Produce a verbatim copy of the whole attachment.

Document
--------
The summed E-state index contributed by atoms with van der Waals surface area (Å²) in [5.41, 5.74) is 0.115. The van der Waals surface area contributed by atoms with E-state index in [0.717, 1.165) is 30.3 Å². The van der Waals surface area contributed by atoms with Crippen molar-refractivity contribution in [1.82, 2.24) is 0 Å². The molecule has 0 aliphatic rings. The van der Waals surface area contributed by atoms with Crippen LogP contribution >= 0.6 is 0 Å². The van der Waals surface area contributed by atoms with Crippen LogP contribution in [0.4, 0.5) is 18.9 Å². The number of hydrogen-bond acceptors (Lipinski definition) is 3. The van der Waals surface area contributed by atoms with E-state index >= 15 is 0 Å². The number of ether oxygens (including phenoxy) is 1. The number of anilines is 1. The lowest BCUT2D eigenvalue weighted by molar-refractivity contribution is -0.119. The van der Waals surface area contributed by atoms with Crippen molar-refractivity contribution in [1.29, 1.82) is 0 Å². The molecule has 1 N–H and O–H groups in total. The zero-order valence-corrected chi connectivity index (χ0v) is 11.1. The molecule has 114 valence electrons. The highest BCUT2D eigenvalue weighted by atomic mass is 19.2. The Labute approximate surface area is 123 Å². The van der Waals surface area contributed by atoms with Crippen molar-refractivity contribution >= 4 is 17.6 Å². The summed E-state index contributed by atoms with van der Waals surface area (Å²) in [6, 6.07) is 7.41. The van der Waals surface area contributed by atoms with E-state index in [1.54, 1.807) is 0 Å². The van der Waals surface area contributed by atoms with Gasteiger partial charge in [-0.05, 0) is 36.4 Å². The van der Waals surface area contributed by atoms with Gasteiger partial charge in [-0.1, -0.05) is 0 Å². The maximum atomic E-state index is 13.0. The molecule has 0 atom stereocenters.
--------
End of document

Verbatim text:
The summed E-state index contributed by atoms with van der Waals surface area (Å²) in [5.41, 5.74) is 0.115. The van der Waals surface area contributed by atoms with E-state index in [0.717, 1.165) is 30.3 Å². The van der Waals surface area contributed by atoms with Crippen molar-refractivity contribution in [1.82, 2.24) is 0 Å². The molecule has 0 aliphatic rings. The van der Waals surface area contributed by atoms with Crippen LogP contribution >= 0.6 is 0 Å². The van der Waals surface area contributed by atoms with Crippen LogP contribution in [0.4, 0.5) is 18.9 Å². The number of hydrogen-bond acceptors (Lipinski definition) is 3. The van der Waals surface area contributed by atoms with E-state index >= 15 is 0 Å². The number of ether oxygens (including phenoxy) is 1. The number of anilines is 1. The lowest BCUT2D eigenvalue weighted by molar-refractivity contribution is -0.119. The van der Waals surface area contributed by atoms with Crippen molar-refractivity contribution in [1.29, 1.82) is 0 Å². The molecule has 1 N–H and O–H groups in total. The zero-order valence-corrected chi connectivity index (χ0v) is 11.1. The molecule has 114 valence electrons. The highest BCUT2D eigenvalue weighted by atomic mass is 19.2. The Labute approximate surface area is 123 Å². The van der Waals surface area contributed by atoms with Crippen molar-refractivity contribution >= 4 is 17.6 Å². The summed E-state index contributed by atoms with van der Waals surface area (Å²) in [6, 6.07) is 7.41. The van der Waals surface area contributed by atoms with E-state index in [1.54, 1.807) is 0 Å². The van der Waals surface area contributed by atoms with Gasteiger partial charge in [-0.05, 0) is 36.4 Å². The van der Waals surface area contributed by atoms with Gasteiger partial charge in [-0.1, -0.05) is 0 Å². The maximum atomic E-state index is 13.0. The molecule has 0 atom stereocenters.